Mastercard has started a campaign against Bitcoin; it is asking for more transparency and greater regulation over digital currencies in Australia. The Company has used a submission to a Senate inquiry to argue for Australian regulators to move against the pseudonymity of digital currencies such as Bitcoin.
The company’s states:
“Any regulation adopted in Australia should address the anonymity that digital currency provides to each party in a transaction, contrary to transactions made with a MasterCard product, the anonymity of digital currency transactions enables any party to facilitate the purchase of illegal goods or services; to launder money or finance terrorism; and to pursue other activity that introduces consumer and social harm without detection by regulatory or police authority.”
All Bitcoin transactions are visible on the block chain, which acts as a distributed ledger for the crypto-currency. However, Bitcoin wallets, which are used to store, send and receive bitcoins, can be easily generated and are not always easily linked to real world identities. Even though there are ways to track bitcoin transactions and linked them to real world entities the process is rather complicated and there are always ways to make it ineffective.
The Company’s position over Bitcoin
Matthew Drive, President of Mastercard believes we are seeing a huge change in payment technology whether its digital convergent or crypto currencies; he says it is very important for the company to look and understand what are the real benefits put into the system by this new technology; for consumers, merchants, governments, or even financial services providers what’s really critical is that what they are putting into the marketplace is trusted. Trust and security and a stable form of value are incredibly critical if companies are going to be able to get acceptance for the services. Matthew argues that the real challenge with digital currencies is that they are unstable in terms of their intrinsic value. They don’t offer perhaps the recourse consumers are naturally expecting from using cash in a day to day basis and they are also there to serve a purpose not necessarily or completely clear.
Matthew Driver says:
“Concerns related to bitcoin are because they are looking to guarantee anonymity, essentially electronic cash if you will; and what Mastercard is looking critically at is how can we move to this world beyond cash, how do we actually use electronic payments to combat the inefficiencies of cash and really create a much more transparent and inclusive financial system? If you really want to do that, it’s quite hard to understand what the appeal is over crypto currencies when that currency is really a kind of “electronifying” cash, it seems to be pretty inefficient!”
Innovation in payments and the industry is fairly important in maintaining a healthy competitive environment and driving improvements and experiences for consumers and Businesses. The Company firmly thinks innovation is something extremely important to what Mastercard does and it is particularly focused on ensuring that is delivering safe simple and smart solutions for the consumers. Cash is a problem for a number of countries; it facilitates anonymity it facilitates illegal activities, tax avoidance and a whole range of other things that aren’t going to give any efficiency to the economy.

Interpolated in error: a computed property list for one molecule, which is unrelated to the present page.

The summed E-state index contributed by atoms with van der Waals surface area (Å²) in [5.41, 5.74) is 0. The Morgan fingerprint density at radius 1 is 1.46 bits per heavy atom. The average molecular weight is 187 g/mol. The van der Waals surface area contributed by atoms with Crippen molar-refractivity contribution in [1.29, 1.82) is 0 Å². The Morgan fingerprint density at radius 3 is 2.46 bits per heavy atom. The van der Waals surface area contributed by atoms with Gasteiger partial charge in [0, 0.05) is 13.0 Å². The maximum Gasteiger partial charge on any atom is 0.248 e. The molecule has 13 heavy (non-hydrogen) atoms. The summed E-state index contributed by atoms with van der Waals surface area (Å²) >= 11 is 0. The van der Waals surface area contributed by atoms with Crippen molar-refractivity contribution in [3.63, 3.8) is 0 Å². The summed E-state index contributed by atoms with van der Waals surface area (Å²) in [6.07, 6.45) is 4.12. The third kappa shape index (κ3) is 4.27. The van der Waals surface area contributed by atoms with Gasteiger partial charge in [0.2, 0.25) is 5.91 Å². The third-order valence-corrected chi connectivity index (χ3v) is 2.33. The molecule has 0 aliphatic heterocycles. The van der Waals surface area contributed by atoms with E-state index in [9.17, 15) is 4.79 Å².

85% of the world’s retailed transactions are cash; So what Mastercard is trying to ensure is that it is building compelling, interesting, secure, and convenient payment solutions that encourage, governments, consumers, merchants, businesses and other participants to adopt their own electronic payments.
“We at Mastercard are not completely comfortable with the idea of crypto currencies, largely because they go against the whole principle that we have established our business on, which is really moving on to a world beyond cash and assuring greater transparency and security and simplicity in a way for people to go along.”
Mastercard’s President believes trust to be the key for healthy financial relations; it is an important part of any financial payment system. He claims that all of the sudden we are having crypto currencies being produced by anonymous computers in an anonymous location, so that gives complete legitimacy on having some concerns about how that might be working.
Mastercard believes that anonymous transactions are assumed to be suspicious, and leaves the question as to “why does somebody needs to be anonymous?”
Matthew states that regulators should be able to keep track of transactions so they can ensure that its fully compliant system and they can’t do it when there is an anonymous form of electronic cash wondering around.
Matthew Drive says:
“I certainly don’t want anybody mining technology or mining financial services away from my control, particularly if they represent something to me.”
Big businesses are increasingly accepting Bitcoin as a payment method. Increasing regulation in the Bitcoin market has steadily paved the way for businesses to accept Bitcoin payments, predominantly as a means toward casting a wider customer net, and this may be also the biggest reason it has become a threat to Mastercard.